Many people complain they get headaches after drinking red wines. I have been one of them , in fact, and it hasn't been from over-indulgence, either. “The red wine headache (RWH) is a real if poorly understood phenomenon,” notes an article published in the Harvard Health Letter. Harvard did some studies and there are two thoughts to this RWH syndrome. One is that the headaches are triggered by the natural tannins in wine; the other is that the headaches are brought on by histamines in wine.

Tannins are the flavonoids in wine that make one’s mouth pucker. Researchers conducted several well-controlled experiments showing that tannins cause the release of serotonin, and high levels of serotonin can cause headaches. However, it is rare to hear complaints about tea, soy, coffee or chocolate headaches, which all contain tannins. If you have ever squeezed a tea bag of orange and black pekoe tea releasing the most bitter and concentrated part of the tea, then you have seen tannins. The inside white bitter pith of a bananna peel? Tannins.

Histamines are 20 - 200% higher in red wine than in white. The natural histamines from the grapes can stimulate an allergy-type response throughout the body, but usually it is the most noticeable in the nose and sinus areas. I used to get a stuffy nose when I first started drinking red wine. I would take a anti-histamine that didn't make me drowsy, such as Sudafed, and it solved my stuffiness and headaches. However, like with some non-life threatening allergies, sooner or later you can become immune. At this point I can drink red wine with no effects to my sinuses, so perhaps I have achieved histamine immunity.

To the person who says, often with pious self-assurance, "I buy only organic wines (or grapes), because they are sulfite-free: " Ummm...are you sure about that? Remember, FDA says wines with more than 10 ppm of SO2 must state on their label, "Contains Sulfites." While a wine may be made with organic grapes, it doesn't mean that the wine is going to have zero sulfites. The fact is, SO2 is a naturally occurring by-product of fermentation, primarily coming from the grape skins. Yeast also naturally produces sulfites during fermentation. And did you know the human body produces about 1 gram of sulfites of its own per day? The soil where we grow our fruits and vegetables contains sulfites. The tree that you hug has sulfites in the bark. Don't get me wrong, I have been known to hug a few trees in my lifetime, and whenever possible I try to purchase foods that are organically grown. My meat consumption has gone down considerably in my diet. I shop for hormone-growth free and organic meats. I also recycle, and, yes, rescue stray cats and dogs.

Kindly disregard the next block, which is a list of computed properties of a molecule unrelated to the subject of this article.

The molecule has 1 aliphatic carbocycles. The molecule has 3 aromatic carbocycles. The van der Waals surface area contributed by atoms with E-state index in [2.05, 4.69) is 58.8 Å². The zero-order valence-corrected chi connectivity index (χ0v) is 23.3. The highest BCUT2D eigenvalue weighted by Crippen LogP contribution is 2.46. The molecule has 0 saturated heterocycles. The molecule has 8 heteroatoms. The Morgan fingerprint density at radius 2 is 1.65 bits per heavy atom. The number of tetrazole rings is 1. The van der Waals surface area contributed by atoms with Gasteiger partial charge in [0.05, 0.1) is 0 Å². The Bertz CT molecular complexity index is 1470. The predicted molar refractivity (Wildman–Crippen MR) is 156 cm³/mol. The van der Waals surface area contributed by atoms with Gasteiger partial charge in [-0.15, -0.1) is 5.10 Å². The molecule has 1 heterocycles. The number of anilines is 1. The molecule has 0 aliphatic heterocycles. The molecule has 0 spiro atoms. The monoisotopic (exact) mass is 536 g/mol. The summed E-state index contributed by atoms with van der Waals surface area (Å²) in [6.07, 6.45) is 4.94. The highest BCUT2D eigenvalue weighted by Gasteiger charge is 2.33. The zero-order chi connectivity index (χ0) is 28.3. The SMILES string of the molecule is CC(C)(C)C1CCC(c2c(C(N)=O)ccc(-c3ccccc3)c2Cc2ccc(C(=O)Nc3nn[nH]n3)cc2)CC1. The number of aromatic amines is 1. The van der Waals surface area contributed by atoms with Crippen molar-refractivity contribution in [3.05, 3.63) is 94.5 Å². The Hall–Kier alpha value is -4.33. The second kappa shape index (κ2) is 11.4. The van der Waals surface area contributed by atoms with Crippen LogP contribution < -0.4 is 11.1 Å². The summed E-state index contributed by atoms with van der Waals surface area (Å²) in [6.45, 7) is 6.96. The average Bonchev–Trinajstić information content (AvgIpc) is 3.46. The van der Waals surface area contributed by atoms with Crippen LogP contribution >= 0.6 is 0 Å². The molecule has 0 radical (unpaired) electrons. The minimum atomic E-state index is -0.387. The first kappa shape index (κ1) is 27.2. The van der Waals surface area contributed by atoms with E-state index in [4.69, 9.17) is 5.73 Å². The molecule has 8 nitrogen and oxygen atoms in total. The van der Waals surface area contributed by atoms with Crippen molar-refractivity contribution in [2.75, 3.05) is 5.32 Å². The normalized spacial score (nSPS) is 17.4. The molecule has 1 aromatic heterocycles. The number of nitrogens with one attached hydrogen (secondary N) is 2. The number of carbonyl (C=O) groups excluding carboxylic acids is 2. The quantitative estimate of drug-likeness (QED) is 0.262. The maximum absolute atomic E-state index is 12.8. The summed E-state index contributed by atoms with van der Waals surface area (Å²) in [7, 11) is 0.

It is my opinion that while many winemakers are committed to organic farming, they are not ready to abandon sulfites in the cellar. Sulfur itself is a yellow powder. It is a soil and plant nutrient which happens to retard mold growth -- and mold is an arch-enemy of the wine-maker. Sulfur has been used in Europe for many years, and some of the first vineyards in the U.S., dating back 100 and more years ago, used sulfur as a powder spray on grapevines to avoid mildew damage. While sulfur is used less these days, many vineyards might be sprayed with sulfur early in the growing season. Little sulfur will be found on the harvested grapes, and practically none remains after fermentation. When you consider other fungicides and pesticides, sulfur is one of the safer alternatives. So what does the organic proponents really have against this product? It's natural!

It is important to know that wines must have less than 1 mg/liter to have a label that says "No Sulfites." According to FDA, an organic wine is now defined as "a wine made from organically grown grapes and without any added sulfites." However, with this restriction, wines that have been called "organic wines" must now be referred to as "wines made from organic grapes" (or organically grown grapes), as they are allowed to contain up to 100 ppm of added sulfites from the winery.